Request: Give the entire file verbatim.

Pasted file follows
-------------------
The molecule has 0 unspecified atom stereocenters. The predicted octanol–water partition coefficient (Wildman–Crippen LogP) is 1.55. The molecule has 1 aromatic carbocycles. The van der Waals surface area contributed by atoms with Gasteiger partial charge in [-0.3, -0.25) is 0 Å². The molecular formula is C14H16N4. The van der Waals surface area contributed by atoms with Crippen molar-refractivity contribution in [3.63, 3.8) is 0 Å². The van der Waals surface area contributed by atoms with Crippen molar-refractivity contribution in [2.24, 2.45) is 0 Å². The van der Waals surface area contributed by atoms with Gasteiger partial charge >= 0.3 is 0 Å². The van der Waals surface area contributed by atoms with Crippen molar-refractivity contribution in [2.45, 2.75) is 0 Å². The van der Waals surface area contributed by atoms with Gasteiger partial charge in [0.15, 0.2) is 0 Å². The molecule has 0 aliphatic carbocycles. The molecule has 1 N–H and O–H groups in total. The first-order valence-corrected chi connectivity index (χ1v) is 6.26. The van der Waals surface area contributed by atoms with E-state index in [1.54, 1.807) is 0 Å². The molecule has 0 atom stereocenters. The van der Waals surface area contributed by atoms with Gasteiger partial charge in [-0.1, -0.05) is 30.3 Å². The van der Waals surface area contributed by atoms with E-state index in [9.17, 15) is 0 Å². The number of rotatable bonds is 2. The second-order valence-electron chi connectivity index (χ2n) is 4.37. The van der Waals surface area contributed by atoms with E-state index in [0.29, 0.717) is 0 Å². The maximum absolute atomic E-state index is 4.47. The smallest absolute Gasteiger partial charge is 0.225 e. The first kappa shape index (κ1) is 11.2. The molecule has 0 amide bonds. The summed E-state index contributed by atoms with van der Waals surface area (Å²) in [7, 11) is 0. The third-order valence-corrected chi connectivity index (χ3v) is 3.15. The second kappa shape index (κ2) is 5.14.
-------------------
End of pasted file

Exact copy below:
The molecule has 0 unspecified atom stereocenters. The predicted octanol–water partition coefficient (Wildman–Crippen LogP) is 1.55. The molecule has 1 aromatic carbocycles. The van der Waals surface area contributed by atoms with Gasteiger partial charge in [-0.3, -0.25) is 0 Å². The molecular formula is C14H16N4. The van der Waals surface area contributed by atoms with Crippen molar-refractivity contribution in [3.63, 3.8) is 0 Å². The van der Waals surface area contributed by atoms with Crippen molar-refractivity contribution in [2.24, 2.45) is 0 Å². The van der Waals surface area contributed by atoms with Gasteiger partial charge >= 0.3 is 0 Å². The van der Waals surface area contributed by atoms with Crippen molar-refractivity contribution in [2.45, 2.75) is 0 Å². The van der Waals surface area contributed by atoms with Gasteiger partial charge in [0.15, 0.2) is 0 Å². The molecule has 0 aliphatic carbocycles. The molecule has 1 N–H and O–H groups in total. The first-order valence-corrected chi connectivity index (χ1v) is 6.26. The van der Waals surface area contributed by atoms with E-state index in [1.54, 1.807) is 0 Å². The molecule has 0 atom stereocenters. The van der Waals surface area contributed by atoms with Gasteiger partial charge in [-0.1, -0.05) is 30.3 Å². The van der Waals surface area contributed by atoms with E-state index in [9.17, 15) is 0 Å². The number of rotatable bonds is 2. The second-order valence-electron chi connectivity index (χ2n) is 4.37. The van der Waals surface area contributed by atoms with E-state index in [0.29, 0.717) is 0 Å². The maximum absolute atomic E-state index is 4.47. The smallest absolute Gasteiger partial charge is 0.225 e. The first kappa shape index (κ1) is 11.2. The molecule has 0 amide bonds. The summed E-state index contributed by atoms with van der Waals surface area (Å²) in [7, 11) is 0. The third-order valence-corrected chi connectivity index (χ3v) is 3.15. The second kappa shape index (κ2) is 5.14.